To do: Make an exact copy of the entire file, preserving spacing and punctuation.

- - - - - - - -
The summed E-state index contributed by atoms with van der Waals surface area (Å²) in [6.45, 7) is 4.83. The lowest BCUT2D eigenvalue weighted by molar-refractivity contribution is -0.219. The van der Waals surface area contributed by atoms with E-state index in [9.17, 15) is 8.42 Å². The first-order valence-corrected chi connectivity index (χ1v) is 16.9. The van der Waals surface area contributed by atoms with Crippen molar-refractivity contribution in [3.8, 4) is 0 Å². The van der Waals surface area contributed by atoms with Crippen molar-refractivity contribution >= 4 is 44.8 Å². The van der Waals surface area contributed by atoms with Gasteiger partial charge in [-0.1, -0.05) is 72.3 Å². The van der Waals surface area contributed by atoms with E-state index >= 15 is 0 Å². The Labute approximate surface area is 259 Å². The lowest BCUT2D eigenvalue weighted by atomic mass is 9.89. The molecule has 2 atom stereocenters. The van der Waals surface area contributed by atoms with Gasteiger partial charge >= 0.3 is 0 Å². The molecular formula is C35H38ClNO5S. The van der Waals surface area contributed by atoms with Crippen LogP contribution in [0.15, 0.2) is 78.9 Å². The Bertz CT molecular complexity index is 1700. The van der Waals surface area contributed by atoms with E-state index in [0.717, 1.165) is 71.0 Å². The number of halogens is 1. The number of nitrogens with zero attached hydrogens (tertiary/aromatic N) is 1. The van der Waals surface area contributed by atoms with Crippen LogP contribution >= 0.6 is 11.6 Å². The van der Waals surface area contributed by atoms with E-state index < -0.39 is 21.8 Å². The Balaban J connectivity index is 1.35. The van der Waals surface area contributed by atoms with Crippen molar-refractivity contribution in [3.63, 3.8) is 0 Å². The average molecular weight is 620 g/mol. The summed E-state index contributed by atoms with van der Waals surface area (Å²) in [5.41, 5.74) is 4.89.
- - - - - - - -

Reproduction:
The summed E-state index contributed by atoms with van der Waals surface area (Å²) in [6.45, 7) is 4.83. The lowest BCUT2D eigenvalue weighted by molar-refractivity contribution is -0.219. The van der Waals surface area contributed by atoms with E-state index in [9.17, 15) is 8.42 Å². The first-order valence-corrected chi connectivity index (χ1v) is 16.9. The van der Waals surface area contributed by atoms with Crippen molar-refractivity contribution in [3.8, 4) is 0 Å². The van der Waals surface area contributed by atoms with Crippen molar-refractivity contribution >= 4 is 44.8 Å². The van der Waals surface area contributed by atoms with Gasteiger partial charge in [-0.1, -0.05) is 72.3 Å². The van der Waals surface area contributed by atoms with E-state index >= 15 is 0 Å². The Labute approximate surface area is 259 Å². The lowest BCUT2D eigenvalue weighted by atomic mass is 9.89. The molecule has 2 atom stereocenters. The van der Waals surface area contributed by atoms with Gasteiger partial charge >= 0.3 is 0 Å². The molecular formula is C35H38ClNO5S. The van der Waals surface area contributed by atoms with Crippen LogP contribution in [0.15, 0.2) is 78.9 Å². The Bertz CT molecular complexity index is 1700. The van der Waals surface area contributed by atoms with E-state index in [0.717, 1.165) is 71.0 Å². The number of halogens is 1. The number of nitrogens with zero attached hydrogens (tertiary/aromatic N) is 1. The van der Waals surface area contributed by atoms with Crippen LogP contribution >= 0.6 is 11.6 Å². The van der Waals surface area contributed by atoms with E-state index < -0.39 is 21.8 Å². The Balaban J connectivity index is 1.35. The van der Waals surface area contributed by atoms with Crippen molar-refractivity contribution in [3.63, 3.8) is 0 Å². The average molecular weight is 620 g/mol. The summed E-state index contributed by atoms with van der Waals surface area (Å²) in [5.41, 5.74) is 4.89.